Solving optimization problems becomes exponentially more difficult for conventional computers as the number of parameters grows. But the difficulty should only increase linearly, rather than exponentially, for quantum computers.
That's the theory, but does it actually work?
Preliminary results published by Google say yes.
100 million times faster
In December, Neven reported that D-Wave's system can be more than 100 million times faster than a conventional computer when using a similar method to solve an optimization problem with 1,000 variables that could each be in one of two possible states.
D-Wave's quantum computer is a limited version called a quantum annealer.
It's not a "universal quantum computer" that can solve all problems — something that researchers around the world are trying to build. But a quantum annealer can theoretically solve optimization problems faster than a classical computer.
Quantum annealing involves converting an optimization problem into a 3D landscape of hills and valleys, where the deepest valley is the best solution.
D-Wave's Colin Williams says classical computers solve the problem by hopping from point to point.
A quantum physics phenomenon called quantum tunnelling allows D-Wave's computer to do more than that.
"Instead of hopping on surface landscape, you can actually tunnel through the hills," Williams says. That allows it to find the solution more quickly and easily.
Neven says the new results prove that D-Wave's chip really does make use of quantum physics to outperform classical chips.
"That was very exciting," he told CBC News.
A wild bet?
They also counter some previous criticism of D-Wave from quantum physicists.
But not all. The University of Waterloo's Laflamme says that while it's been mathematically shown that universal quantum computers will be able to solve problems that conventional computers can't, the same can't be said of quantum annealers:
"With the D-Wave, the theory is not as much developed," he said.
On the other hand, D-Wave is promising companies like Google a potential entry point into the brave new world of quantum computing,
"Maybe they're thinking, 'Let's make a wild bet and see if this can happen,'" Laflamme said.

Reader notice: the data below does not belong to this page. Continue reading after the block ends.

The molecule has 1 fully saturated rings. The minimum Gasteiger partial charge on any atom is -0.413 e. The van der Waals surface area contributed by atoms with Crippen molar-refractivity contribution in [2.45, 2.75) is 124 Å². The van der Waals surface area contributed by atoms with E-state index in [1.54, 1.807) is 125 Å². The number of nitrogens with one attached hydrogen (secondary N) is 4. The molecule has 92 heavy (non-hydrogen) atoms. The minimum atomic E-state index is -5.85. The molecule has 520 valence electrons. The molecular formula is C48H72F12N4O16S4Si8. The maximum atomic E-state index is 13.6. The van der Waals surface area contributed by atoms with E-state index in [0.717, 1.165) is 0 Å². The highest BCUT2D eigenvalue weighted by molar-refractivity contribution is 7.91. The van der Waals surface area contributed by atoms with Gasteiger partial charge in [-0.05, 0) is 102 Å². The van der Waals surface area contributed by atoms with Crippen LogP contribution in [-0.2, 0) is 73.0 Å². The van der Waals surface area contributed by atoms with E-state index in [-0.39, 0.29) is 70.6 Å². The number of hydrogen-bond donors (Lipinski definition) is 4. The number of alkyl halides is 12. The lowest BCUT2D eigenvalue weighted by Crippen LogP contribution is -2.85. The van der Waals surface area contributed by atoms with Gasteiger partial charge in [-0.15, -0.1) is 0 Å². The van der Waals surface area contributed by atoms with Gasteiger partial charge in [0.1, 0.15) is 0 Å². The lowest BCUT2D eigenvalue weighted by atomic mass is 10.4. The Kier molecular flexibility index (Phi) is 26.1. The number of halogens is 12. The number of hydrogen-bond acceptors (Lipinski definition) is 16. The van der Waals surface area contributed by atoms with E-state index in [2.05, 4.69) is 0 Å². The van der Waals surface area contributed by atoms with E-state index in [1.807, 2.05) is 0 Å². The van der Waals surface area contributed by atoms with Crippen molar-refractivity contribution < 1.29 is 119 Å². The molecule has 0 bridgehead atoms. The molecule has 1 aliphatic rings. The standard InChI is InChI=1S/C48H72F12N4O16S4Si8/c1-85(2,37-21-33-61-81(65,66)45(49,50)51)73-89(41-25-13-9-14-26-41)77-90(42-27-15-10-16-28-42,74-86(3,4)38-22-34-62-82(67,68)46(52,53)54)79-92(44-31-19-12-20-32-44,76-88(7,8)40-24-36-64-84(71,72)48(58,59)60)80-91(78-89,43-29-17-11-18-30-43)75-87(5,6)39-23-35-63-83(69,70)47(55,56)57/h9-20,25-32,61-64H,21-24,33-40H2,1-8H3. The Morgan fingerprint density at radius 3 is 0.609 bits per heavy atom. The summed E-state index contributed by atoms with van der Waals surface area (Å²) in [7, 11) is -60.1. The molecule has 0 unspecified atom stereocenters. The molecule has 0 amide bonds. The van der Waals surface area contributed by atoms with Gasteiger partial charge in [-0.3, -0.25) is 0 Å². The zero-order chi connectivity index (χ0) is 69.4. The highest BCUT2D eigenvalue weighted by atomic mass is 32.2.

Neven acknowledged that for now, there are conventional computers and algorithms that perform better than D-Wave's machine at solving optimization problems, "but that is for today's generation of machines."
Working with D-Wave's chip allows Google researchers to pinpoint what improvements need to be made in order to outperform classical supercomputers — something that would be impossible to do using just a classical computer, he said.
NASA researchers, like Google's, are plowing ahead. They're now converting problems in areas such as planetary rover exploration into a form that can be processed by D-Wave's chip.
D-Wave's Williams says that's easily done. "You don't need to know any physics at all," he said.
But Rupak Biswas, deputy director of exploration technology at NASA Ames Research Center, says working with D-Wave's computer is kind of like working with conventional computers when they were first invented.
"This machine does not have compilers or programming languages," he said. "By basically turning these virtual knobs and setting some voltages and biases … you run the system, and then the system comes back and gives you a stream of 0s and 1s, and you try to figure out what the answer is."
A quirk of quantum computers is that they give you a different answer every time.
"And so the trick is therefore, how do you know which is the right answer? What any quantum system will do is try to solve the same problem over and over again to see what is the most likely solution, and it may still be wrong," said Biswas.
Neven acknowledges that researchers are still figuring out the theory and don't fully understand why quantum annealing works but says he's increasingly confident that the technology will soon outperform classical computers, achieving something called "quantum supremacy."
"I don't have mathematical proof, but I have pretty strong experimental results," he said. "So, I'm pretty optimistic at this point."